Popular string pedagogies and teaching methods

Four different ways to teach string instruments and some pros and cons of each.

There are many approaches to teaching string instruments. Most teachers use a combination of different approaches. Here are some of the most common methods:

Suzuki method: This was developed by Shinichi Suzuki in the mid 1900 s. It is a method used mainly in private instruction. A parent and child enter private lessons and begin learning to play a string instrument together. Neither learns to read music until well into their lessons; typically, a student is one book behind in reading music from the music he is playing. The student learns to play by ear through watching his teacher and mimicking his movements and sound. The parent, too, does the same thing. Suzuki also uses a number of movements in order for the child to understand where his hands must be placed on the instrument and how he must move his hands and arms in order to play the instrument adequately. At home, the student is supposed to be surrounded by music at all times. The parents are given recordings of the pieces the student is playing, and the parents are told to play this (or other classical music) at nearly all times. Students are encouraged to get their instruments out and play at any and all times of the day.

This method is advantageous because students are immersed in music, so they learn very fast and very well. However, they can struggle to read music later, and it s hard to get students to commit to such an all-encompassing method in today s busy world.

Paul Rolland method: This method primarily deals with the physicality of playing. Rolland recommends ways to move, based on how the body works, in order to make string playing more natural. His method does not deal as much in specific music as it does in ways to teach playing, feeling, moving, and thinking about the violin and viola. He reasons that if you show a student how his body should move and why, that he will move it more correctly and learn to play better.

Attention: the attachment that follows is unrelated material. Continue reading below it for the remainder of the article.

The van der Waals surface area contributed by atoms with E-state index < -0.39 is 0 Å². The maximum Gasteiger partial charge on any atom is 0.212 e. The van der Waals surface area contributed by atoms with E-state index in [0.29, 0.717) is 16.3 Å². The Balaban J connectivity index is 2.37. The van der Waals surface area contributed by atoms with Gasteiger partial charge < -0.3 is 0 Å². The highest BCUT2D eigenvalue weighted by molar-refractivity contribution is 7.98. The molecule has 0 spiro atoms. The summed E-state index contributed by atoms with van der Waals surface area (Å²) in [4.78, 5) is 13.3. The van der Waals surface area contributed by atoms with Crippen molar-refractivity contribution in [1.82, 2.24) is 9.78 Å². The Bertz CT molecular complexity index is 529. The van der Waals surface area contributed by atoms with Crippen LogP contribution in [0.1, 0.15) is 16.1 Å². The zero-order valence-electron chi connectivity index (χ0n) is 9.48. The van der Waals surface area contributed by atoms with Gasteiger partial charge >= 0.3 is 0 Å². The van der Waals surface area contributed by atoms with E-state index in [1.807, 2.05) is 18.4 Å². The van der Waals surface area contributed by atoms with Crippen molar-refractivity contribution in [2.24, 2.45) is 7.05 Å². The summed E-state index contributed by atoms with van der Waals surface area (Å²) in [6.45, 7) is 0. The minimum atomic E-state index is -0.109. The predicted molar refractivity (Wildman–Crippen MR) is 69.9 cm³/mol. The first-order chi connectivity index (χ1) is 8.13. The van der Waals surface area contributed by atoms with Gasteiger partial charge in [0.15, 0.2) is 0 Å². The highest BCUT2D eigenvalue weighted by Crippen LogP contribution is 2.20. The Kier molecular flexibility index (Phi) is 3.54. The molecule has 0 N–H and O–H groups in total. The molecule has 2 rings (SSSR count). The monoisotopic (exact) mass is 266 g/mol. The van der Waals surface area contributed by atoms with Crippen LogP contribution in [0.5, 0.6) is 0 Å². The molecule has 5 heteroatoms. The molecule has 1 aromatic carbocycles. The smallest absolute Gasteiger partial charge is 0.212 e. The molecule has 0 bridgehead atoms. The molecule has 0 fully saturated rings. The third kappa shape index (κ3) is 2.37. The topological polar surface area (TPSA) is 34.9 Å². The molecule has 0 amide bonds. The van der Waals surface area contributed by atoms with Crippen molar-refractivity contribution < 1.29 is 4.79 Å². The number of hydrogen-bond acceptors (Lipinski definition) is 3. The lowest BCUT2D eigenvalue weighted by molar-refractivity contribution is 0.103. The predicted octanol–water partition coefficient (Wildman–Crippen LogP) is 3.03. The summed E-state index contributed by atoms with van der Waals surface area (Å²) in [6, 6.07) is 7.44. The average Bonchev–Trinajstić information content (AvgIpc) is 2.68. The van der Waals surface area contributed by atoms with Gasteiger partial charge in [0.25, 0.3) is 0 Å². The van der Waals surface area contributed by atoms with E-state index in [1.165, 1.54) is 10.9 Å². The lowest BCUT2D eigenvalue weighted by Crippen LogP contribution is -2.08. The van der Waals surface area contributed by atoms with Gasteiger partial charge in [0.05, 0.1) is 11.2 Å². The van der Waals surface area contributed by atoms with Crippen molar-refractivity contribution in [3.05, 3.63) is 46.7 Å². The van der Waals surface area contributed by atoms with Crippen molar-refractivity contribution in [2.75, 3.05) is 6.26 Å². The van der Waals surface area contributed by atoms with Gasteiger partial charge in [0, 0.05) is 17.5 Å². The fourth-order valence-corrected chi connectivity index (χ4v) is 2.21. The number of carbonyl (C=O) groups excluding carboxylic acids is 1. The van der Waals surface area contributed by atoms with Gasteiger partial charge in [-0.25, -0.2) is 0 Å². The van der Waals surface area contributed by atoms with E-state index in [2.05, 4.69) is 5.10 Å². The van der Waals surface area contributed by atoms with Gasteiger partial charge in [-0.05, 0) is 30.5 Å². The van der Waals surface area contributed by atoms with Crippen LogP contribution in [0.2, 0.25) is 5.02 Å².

This method is better suited to students who already know how to play somewhat, rather than real beginners. Beginners don t have a real sense of what they re doing, and young ones won t understand the intellectual explanations anyway.

All For Strings Method: This is a series of books that are often used in classrooms. They are written by Robert Frost. The method teaches students to read letter names first, not music on a staff. It also recommends starting off with pizzicato (plucking the string) with the instrument held in rest position (across the lap) rather than with bowing. Once students have grasped the basic hand position, it moves students on to reading music and to bowing. It concentrates on using the first finger first and building up to the second and third fingers.

This method is ideal for a classroom setting, particularly for violins and violas. It teaches the base between the thumb and the first finger necessary for these chin instruments. It also doesn t move too fast to accommodate a classroom with differing ability levels.

Essentials for Strings Method: This is a series of books that are used in classrooms, written by Michael Allen, Robert Gillespie, Pamela Tellejohn Hayes, and John Higgins. The method is very similar to the All For Strings Method, except that this series concentrates on introducing the third finger first. This is because the authors of the book believe that if one starts with third finger, one will learn the shape of the hand properly and quickly.

This method is ideal for cellists and bassists, for whom the hand shape is very important. It is less appropriate for violins and violas because of their different technique with the left hand.

There are, of course, many other methods out there. Every teacher has his or her own hybrid method of teaching strings, based on his or her experiences as a player and as a teacher. Typically, all of these methods are used to some degree, both in the classroom and privately. All potential string teachers should check out these methods as well as reading about others before deciding what to use. It also helps to talk to experienced string teachers.

Written by Catherine Hillard -